ORLANDO, Fla. — Ruben Amaro Jr. has never been afraid to set market price. He did it in 2010 by signing Ryan Howard to a massive $125 million deal two years before the first baseman reached free agency. He did it two winters ago when he handed Jonathan Papelbon $50 million in a market teeming with closers.
On Tuesday, he struck with haste yet again and established the expensive rate for power in a run-starved modern game.
The Phillies signed Marlon Byrd to a two-year deal, a source said. They will pay him $16 million, according to ESPNNewYork.com. The deal is pending a physical examination.
It is a lavish deal for a 36-year-old outfielder coming off a career season and a commentary on the prosperity of this game. Byrd was exiled in 2012 because of suspension for performance-enhancing drugs. He went to Mexico to resurrect his career. He made $700,000 last season on a last-chance, minor-league contract with the New York Mets.
And he subsequently posted an .847 OPS with 24 home runs in 2013 for New York and Pittsburgh. Those were both career-high figures. He ranked 11th in the National League in homers.
The Phillies craved a righthanded bat for their outfield, which was among the least productive units in all of baseball last season. Byrd comes full circle to provide that need; he was a 10th-round draft pick by the Phillies in 1999.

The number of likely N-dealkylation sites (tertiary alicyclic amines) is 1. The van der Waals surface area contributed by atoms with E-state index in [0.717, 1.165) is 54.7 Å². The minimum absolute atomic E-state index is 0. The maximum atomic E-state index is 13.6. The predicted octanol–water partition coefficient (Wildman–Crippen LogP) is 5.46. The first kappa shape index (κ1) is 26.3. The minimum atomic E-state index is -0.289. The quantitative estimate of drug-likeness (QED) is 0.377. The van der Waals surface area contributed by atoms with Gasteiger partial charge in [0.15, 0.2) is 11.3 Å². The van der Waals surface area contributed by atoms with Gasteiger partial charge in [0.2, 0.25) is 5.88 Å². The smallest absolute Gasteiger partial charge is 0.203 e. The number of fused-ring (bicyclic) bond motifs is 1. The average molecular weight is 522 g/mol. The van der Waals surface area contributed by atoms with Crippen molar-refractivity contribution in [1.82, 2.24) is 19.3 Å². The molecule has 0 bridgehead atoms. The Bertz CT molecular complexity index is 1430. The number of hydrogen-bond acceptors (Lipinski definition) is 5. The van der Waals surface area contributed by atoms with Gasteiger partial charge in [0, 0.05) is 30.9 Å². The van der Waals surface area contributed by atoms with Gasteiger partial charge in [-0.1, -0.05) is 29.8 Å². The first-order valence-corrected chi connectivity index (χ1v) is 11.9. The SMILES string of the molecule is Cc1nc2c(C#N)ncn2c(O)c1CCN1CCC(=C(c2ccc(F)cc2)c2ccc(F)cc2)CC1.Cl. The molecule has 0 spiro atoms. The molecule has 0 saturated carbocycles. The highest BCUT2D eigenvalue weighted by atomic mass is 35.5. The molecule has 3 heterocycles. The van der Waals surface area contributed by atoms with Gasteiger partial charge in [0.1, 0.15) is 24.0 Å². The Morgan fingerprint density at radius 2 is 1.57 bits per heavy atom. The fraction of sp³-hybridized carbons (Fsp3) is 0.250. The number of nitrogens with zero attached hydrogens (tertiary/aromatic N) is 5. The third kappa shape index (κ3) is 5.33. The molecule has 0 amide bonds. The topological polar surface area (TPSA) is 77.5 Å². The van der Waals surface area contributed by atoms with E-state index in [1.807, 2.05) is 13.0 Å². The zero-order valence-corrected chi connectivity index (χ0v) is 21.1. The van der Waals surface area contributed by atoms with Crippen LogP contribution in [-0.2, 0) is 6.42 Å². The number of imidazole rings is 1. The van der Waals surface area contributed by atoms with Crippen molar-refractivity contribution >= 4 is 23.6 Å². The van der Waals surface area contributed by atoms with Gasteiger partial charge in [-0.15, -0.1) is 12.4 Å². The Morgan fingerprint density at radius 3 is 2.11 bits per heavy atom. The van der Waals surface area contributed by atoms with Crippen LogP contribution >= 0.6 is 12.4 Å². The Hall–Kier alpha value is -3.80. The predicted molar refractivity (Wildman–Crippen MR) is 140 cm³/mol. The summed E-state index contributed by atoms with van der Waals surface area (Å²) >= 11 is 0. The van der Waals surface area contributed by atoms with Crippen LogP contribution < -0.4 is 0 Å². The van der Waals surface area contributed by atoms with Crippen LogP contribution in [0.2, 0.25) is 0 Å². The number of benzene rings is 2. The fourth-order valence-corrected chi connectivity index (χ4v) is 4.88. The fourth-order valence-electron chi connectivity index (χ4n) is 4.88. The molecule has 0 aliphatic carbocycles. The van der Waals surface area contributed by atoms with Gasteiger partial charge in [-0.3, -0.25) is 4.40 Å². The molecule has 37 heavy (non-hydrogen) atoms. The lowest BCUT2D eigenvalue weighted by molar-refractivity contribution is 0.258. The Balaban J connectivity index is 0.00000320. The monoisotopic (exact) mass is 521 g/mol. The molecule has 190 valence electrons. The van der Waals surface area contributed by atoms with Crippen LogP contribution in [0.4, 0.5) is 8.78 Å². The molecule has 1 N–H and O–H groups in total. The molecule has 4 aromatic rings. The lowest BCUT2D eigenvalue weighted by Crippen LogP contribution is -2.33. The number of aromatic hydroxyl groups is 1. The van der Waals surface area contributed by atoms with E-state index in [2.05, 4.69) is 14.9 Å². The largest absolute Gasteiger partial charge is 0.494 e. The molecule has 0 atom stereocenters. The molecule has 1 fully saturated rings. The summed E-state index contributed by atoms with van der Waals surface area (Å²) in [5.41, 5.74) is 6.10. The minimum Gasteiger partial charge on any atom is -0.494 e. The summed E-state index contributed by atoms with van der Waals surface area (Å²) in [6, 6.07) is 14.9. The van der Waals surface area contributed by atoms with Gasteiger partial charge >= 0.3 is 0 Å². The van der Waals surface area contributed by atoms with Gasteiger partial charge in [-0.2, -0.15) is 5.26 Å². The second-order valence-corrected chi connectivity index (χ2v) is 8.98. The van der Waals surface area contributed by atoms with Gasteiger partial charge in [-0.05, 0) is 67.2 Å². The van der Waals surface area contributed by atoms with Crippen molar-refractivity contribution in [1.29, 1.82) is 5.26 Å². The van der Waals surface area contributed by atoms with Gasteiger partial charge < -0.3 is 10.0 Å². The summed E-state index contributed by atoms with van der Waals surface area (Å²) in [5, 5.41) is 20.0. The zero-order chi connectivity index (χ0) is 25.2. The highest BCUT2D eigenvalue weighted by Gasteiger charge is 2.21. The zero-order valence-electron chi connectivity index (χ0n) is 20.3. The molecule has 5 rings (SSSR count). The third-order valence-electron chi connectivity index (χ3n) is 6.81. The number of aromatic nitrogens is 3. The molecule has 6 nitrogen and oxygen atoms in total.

The question now is whether the Phillies are set with an outfield of Byrd in right, Ben Revere in center and Domonic Brown in left. Team officials have sent mixed signals about their commitment to Revere, who bats lefthanded. They could pursue an upgrade there, although Revere is under team control for three more years at a discounted rate. Those type of players, as demonstrated by the initial costs of free agency, are more valuable than ever.
At the end of the season, Amaro said he did not view Darin Ruf as an everyday outfielder. Byrd's signing allows the Phillies to make Ruf a bench player who could net plate appearances against lefties as a first baseman or outfielder. It could further signal the end of John Mayberry Jr's time in Philadelphia, too. He is eligible for arbitration and must be offered a contract by Dec. 2.